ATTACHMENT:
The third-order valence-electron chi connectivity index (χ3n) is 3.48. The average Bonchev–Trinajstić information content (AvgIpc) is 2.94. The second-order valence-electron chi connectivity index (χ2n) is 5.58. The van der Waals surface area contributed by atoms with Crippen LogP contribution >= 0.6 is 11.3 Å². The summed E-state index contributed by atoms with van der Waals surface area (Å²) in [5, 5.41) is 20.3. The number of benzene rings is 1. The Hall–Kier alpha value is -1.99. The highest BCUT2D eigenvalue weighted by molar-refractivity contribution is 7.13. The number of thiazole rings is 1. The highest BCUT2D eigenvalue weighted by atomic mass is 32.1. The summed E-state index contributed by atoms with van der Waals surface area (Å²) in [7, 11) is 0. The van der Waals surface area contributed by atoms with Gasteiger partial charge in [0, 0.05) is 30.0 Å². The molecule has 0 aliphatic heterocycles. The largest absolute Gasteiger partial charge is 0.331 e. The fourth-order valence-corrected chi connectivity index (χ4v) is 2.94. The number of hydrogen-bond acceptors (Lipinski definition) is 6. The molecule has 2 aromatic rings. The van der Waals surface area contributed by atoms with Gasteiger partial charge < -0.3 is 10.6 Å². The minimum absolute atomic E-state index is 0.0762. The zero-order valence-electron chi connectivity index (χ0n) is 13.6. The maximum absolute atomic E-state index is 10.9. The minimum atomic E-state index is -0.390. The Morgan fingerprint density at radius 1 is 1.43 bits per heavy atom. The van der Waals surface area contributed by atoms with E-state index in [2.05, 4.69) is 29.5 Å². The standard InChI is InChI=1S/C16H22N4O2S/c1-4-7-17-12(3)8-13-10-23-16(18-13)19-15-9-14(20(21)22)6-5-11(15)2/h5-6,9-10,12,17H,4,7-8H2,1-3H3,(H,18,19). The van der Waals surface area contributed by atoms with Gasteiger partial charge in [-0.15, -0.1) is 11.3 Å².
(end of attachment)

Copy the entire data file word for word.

The third-order valence-electron chi connectivity index (χ3n) is 3.48. The average Bonchev–Trinajstić information content (AvgIpc) is 2.94. The second-order valence-electron chi connectivity index (χ2n) is 5.58. The van der Waals surface area contributed by atoms with Crippen LogP contribution >= 0.6 is 11.3 Å². The summed E-state index contributed by atoms with van der Waals surface area (Å²) in [5, 5.41) is 20.3. The number of benzene rings is 1. The Hall–Kier alpha value is -1.99. The highest BCUT2D eigenvalue weighted by molar-refractivity contribution is 7.13. The number of thiazole rings is 1. The highest BCUT2D eigenvalue weighted by atomic mass is 32.1. The summed E-state index contributed by atoms with van der Waals surface area (Å²) in [7, 11) is 0. The van der Waals surface area contributed by atoms with Gasteiger partial charge in [0, 0.05) is 30.0 Å². The molecule has 0 aliphatic heterocycles. The largest absolute Gasteiger partial charge is 0.331 e. The fourth-order valence-corrected chi connectivity index (χ4v) is 2.94. The number of hydrogen-bond acceptors (Lipinski definition) is 6. The molecule has 2 aromatic rings. The van der Waals surface area contributed by atoms with Gasteiger partial charge < -0.3 is 10.6 Å². The minimum absolute atomic E-state index is 0.0762. The zero-order valence-electron chi connectivity index (χ0n) is 13.6. The maximum absolute atomic E-state index is 10.9. The minimum atomic E-state index is -0.390. The Morgan fingerprint density at radius 1 is 1.43 bits per heavy atom. The van der Waals surface area contributed by atoms with E-state index in [2.05, 4.69) is 29.5 Å². The standard InChI is InChI=1S/C16H22N4O2S/c1-4-7-17-12(3)8-13-10-23-16(18-13)19-15-9-14(20(21)22)6-5-11(15)2/h5-6,9-10,12,17H,4,7-8H2,1-3H3,(H,18,19). The van der Waals surface area contributed by atoms with Gasteiger partial charge in [-0.15, -0.1) is 11.3 Å².